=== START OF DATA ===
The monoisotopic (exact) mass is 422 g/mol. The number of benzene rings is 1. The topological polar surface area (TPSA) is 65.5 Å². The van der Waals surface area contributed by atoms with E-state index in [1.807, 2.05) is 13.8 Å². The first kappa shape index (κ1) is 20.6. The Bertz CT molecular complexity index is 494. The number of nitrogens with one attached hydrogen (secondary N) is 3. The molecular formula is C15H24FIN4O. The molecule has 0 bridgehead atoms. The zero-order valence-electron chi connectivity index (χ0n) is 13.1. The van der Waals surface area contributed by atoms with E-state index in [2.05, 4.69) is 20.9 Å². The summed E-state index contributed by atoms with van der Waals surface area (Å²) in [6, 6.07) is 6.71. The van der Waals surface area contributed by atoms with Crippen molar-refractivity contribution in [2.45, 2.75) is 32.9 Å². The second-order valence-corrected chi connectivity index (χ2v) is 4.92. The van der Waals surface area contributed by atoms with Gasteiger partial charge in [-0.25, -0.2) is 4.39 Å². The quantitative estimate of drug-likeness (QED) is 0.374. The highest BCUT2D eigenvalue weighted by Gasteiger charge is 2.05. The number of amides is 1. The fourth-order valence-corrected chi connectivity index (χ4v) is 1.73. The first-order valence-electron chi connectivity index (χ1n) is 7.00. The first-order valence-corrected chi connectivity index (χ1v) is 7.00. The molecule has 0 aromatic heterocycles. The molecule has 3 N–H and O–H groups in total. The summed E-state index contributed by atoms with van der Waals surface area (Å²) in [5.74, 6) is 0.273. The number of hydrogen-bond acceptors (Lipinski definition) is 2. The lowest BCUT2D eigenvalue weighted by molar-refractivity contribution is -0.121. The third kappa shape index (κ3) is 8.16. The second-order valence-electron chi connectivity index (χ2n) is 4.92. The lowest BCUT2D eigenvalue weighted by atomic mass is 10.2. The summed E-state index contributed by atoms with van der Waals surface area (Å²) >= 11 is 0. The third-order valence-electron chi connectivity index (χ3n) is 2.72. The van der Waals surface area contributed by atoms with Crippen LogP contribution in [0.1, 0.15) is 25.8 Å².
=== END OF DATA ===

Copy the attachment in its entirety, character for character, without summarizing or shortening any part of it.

The monoisotopic (exact) mass is 422 g/mol. The number of benzene rings is 1. The topological polar surface area (TPSA) is 65.5 Å². The van der Waals surface area contributed by atoms with E-state index in [1.807, 2.05) is 13.8 Å². The first kappa shape index (κ1) is 20.6. The Bertz CT molecular complexity index is 494. The number of nitrogens with one attached hydrogen (secondary N) is 3. The molecular formula is C15H24FIN4O. The molecule has 0 bridgehead atoms. The zero-order valence-electron chi connectivity index (χ0n) is 13.1. The van der Waals surface area contributed by atoms with E-state index in [2.05, 4.69) is 20.9 Å². The summed E-state index contributed by atoms with van der Waals surface area (Å²) in [6, 6.07) is 6.71. The van der Waals surface area contributed by atoms with Crippen molar-refractivity contribution in [2.45, 2.75) is 32.9 Å². The second-order valence-corrected chi connectivity index (χ2v) is 4.92. The van der Waals surface area contributed by atoms with Gasteiger partial charge in [-0.25, -0.2) is 4.39 Å². The quantitative estimate of drug-likeness (QED) is 0.374. The highest BCUT2D eigenvalue weighted by Gasteiger charge is 2.05. The number of amides is 1. The fourth-order valence-corrected chi connectivity index (χ4v) is 1.73. The first-order valence-electron chi connectivity index (χ1n) is 7.00. The first-order valence-corrected chi connectivity index (χ1v) is 7.00. The molecule has 0 aromatic heterocycles. The molecule has 3 N–H and O–H groups in total. The summed E-state index contributed by atoms with van der Waals surface area (Å²) in [5.74, 6) is 0.273. The number of hydrogen-bond acceptors (Lipinski definition) is 2. The lowest BCUT2D eigenvalue weighted by molar-refractivity contribution is -0.121. The third kappa shape index (κ3) is 8.16. The second-order valence-electron chi connectivity index (χ2n) is 4.92. The lowest BCUT2D eigenvalue weighted by atomic mass is 10.2. The summed E-state index contributed by atoms with van der Waals surface area (Å²) >= 11 is 0. The third-order valence-electron chi connectivity index (χ3n) is 2.72. The van der Waals surface area contributed by atoms with Crippen LogP contribution in [0.1, 0.15) is 25.8 Å².